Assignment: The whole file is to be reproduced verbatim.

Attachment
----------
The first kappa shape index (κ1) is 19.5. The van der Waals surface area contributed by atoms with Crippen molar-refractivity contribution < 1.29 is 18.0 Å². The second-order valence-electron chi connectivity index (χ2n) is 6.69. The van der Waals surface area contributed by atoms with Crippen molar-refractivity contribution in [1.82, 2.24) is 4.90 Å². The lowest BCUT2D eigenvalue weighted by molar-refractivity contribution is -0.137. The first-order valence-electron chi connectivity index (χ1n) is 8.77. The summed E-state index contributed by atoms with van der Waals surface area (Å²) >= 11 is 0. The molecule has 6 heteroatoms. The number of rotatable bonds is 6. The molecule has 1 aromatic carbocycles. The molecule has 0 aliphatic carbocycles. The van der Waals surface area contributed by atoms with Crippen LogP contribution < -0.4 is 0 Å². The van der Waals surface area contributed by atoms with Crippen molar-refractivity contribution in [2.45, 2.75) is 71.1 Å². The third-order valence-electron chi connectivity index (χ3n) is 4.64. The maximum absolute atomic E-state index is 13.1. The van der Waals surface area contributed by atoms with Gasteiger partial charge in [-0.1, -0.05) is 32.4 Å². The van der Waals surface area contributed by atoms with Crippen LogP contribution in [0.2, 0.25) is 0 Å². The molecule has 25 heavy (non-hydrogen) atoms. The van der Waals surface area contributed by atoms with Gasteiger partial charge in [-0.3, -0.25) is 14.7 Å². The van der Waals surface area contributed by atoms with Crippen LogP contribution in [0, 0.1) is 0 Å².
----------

The first kappa shape index (κ1) is 19.5. The van der Waals surface area contributed by atoms with Crippen molar-refractivity contribution < 1.29 is 18.0 Å². The second-order valence-electron chi connectivity index (χ2n) is 6.69. The van der Waals surface area contributed by atoms with Crippen molar-refractivity contribution in [1.82, 2.24) is 4.90 Å². The lowest BCUT2D eigenvalue weighted by molar-refractivity contribution is -0.137. The first-order valence-electron chi connectivity index (χ1n) is 8.77. The summed E-state index contributed by atoms with van der Waals surface area (Å²) >= 11 is 0. The molecule has 6 heteroatoms. The number of rotatable bonds is 6. The molecule has 1 aromatic carbocycles. The molecule has 0 aliphatic carbocycles. The van der Waals surface area contributed by atoms with Crippen LogP contribution < -0.4 is 0 Å². The van der Waals surface area contributed by atoms with Crippen molar-refractivity contribution in [2.45, 2.75) is 71.1 Å². The third-order valence-electron chi connectivity index (χ3n) is 4.64. The maximum absolute atomic E-state index is 13.1. The van der Waals surface area contributed by atoms with Gasteiger partial charge in [-0.1, -0.05) is 32.4 Å². The van der Waals surface area contributed by atoms with Crippen LogP contribution in [0.2, 0.25) is 0 Å². The molecule has 25 heavy (non-hydrogen) atoms. The van der Waals surface area contributed by atoms with Gasteiger partial charge in [-0.3, -0.25) is 14.7 Å². The van der Waals surface area contributed by atoms with Crippen LogP contribution in [0, 0.1) is 0 Å².